Glasgow agglomeration: noise action plan

This plan is one in a suite of six noise action plans produced under the terms of the Environmental Noise Directive (END).

6. Description of Agglomeration - Glasgow

6.1 Description of the Glasgow Agglomeration

The Glasgow agglomeration map is shown in Figure 3 below. Glasgow and the Clyde Valley ( GCV) has a population of 1.75 million and covers 3,376kmĀ², encompassing the whole of the River Clyde catchment. Approximately 48% of Scotland's exports are produced within the area, making it critically important to the national economy.

Figure 3 Glasgow Agglomeration

Figure 3 Glasgow Agglomeration

Glasgow and the Clyde Valley is predominantly a lowland area surrounded by hill ranges and in recent times the area has experienced the same trends as the rest of Scotland where urban development has the biggest impact on the environment. The GCV Area includes several landscapes that are recognised as being of national and regional importance including parts of the Loch Lomond National Park, the Campsie Fells, the Clyde Muirshiel Regional Park and the Southern Uplands.

Glasgow's network of green spaces (4,878 ha) accounts for over 27% of the City's total area. The network consists of public parks, amenity open spaces, countryside areas, seven local nature reserves, 46 sites of City-wide importance for nature conservation and around 49 sites of local importance.

The 6,900 individual listed buildings in the City represent the principal elements of Glasgow's architectural heritage. The City also has 22 conservation areas, which extend over 1,476ha, each containing its own distinctive character.

Glasgow is a major Scottish transport node with a comprehensive internal transport network including motorways (M8, M73, M74, M77 and M80), the UK's second largest suburban commuter rail network, the only subway system in the UK outside London and an extensive network of bus routes. Around 94% of Glasgow's population lives within 300m of an hourly bus service and approximately 50 million rail journeys on the rail network in and around the region. This network includes a suburban commuter rail system with 120km of track and 60 rail stations serving all parts of the City.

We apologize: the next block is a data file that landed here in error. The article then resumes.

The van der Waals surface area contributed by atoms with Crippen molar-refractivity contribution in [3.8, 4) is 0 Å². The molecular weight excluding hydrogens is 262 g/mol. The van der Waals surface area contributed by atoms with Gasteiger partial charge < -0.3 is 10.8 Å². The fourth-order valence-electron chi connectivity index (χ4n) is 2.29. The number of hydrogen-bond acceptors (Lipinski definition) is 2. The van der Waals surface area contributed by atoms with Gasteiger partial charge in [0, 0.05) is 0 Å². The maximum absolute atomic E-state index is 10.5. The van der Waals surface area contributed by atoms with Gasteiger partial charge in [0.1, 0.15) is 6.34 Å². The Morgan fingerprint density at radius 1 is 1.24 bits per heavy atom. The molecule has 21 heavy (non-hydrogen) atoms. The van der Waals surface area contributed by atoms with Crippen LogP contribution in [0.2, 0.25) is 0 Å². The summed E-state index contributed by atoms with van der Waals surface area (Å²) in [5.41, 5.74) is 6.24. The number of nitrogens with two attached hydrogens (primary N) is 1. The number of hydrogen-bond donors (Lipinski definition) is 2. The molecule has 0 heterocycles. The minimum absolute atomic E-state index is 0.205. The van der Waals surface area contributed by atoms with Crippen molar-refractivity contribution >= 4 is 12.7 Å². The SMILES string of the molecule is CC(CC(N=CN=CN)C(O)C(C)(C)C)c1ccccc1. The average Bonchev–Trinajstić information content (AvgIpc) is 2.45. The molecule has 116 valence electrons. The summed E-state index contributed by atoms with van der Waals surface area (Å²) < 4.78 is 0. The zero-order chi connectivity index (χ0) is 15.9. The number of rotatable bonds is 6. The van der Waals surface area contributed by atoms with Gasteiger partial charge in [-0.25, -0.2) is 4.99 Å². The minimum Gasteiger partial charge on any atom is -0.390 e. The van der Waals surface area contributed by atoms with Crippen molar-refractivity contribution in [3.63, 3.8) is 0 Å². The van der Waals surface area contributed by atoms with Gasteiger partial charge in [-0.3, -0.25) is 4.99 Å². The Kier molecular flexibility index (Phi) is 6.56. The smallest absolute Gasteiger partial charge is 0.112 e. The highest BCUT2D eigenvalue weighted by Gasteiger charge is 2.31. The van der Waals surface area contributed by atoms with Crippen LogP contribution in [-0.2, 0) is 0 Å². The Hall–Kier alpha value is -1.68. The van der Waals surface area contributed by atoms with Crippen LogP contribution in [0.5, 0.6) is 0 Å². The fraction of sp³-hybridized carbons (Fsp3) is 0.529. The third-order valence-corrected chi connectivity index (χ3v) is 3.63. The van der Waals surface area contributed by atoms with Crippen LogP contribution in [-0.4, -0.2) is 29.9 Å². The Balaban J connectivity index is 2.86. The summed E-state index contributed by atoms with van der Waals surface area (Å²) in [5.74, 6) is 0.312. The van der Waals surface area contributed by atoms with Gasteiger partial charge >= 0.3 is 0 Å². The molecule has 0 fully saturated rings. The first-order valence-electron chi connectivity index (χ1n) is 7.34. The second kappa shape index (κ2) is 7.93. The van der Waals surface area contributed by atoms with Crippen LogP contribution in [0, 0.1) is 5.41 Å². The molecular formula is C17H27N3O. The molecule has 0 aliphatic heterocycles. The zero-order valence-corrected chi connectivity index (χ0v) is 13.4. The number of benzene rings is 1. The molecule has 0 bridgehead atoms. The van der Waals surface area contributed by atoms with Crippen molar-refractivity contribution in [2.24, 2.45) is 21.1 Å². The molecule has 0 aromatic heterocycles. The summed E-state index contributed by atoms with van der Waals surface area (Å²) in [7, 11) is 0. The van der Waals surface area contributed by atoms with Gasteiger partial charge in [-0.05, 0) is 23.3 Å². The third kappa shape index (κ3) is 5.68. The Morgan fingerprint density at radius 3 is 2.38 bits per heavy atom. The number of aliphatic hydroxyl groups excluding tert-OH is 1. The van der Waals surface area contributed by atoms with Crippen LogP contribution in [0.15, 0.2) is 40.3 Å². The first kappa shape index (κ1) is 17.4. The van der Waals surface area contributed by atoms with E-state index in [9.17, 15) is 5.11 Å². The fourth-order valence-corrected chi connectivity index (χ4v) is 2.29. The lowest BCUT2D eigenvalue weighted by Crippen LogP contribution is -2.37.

Glasgow airport is situated within Renfrewshire Council on the south west of the Glasgow agglomeration. A separate Action Plan for this facility has been produced by the airport operator and can be viewed at

The Glasgow and the Clyde Valley Strategic Development Plan was approved by Scottish Ministers on 29th May 2012. The Strategic Development Plan sets out a development strategy over the next 20 years of where new development should be located and a policy framework to help deliver sustainable economic growth, shape good quality places and enhance the quality of life in the Glasgow and the Clyde Valley city region. The Plan focuses on growing the economy of the city region in a low carbon and sustainable manner and setting out a planning framework which positively encourages investment within Glasgow and the Clyde Valley.

6.2 Local Development Plans


The City Plan forms part of the city's development plan. It is used to guide the location, scale and quality of developments and, also, to inform decisions on planning applications.

Glasgow's City Plan 2 lays the foundation for development across the city and includes development proposals up to 2014. Work is ongoing on City Plan 3 which will be launched in 2014. City Plan 2 takes account of other national and local strategies and plans, including the City's community plan and a wide range of subject plans ranging from biodiversity and housing to transport and waste management. The Plan aims to tackle growing concerns about climate change and also the health of residents. Many policies are included in the Plan to help address these issues and tackle the City's carbon footprint. The ultimate aim of the Plan is to improve the quality of the physical environment and the quality of life for people living and working in the City and provide the conditions to promote sustainable development.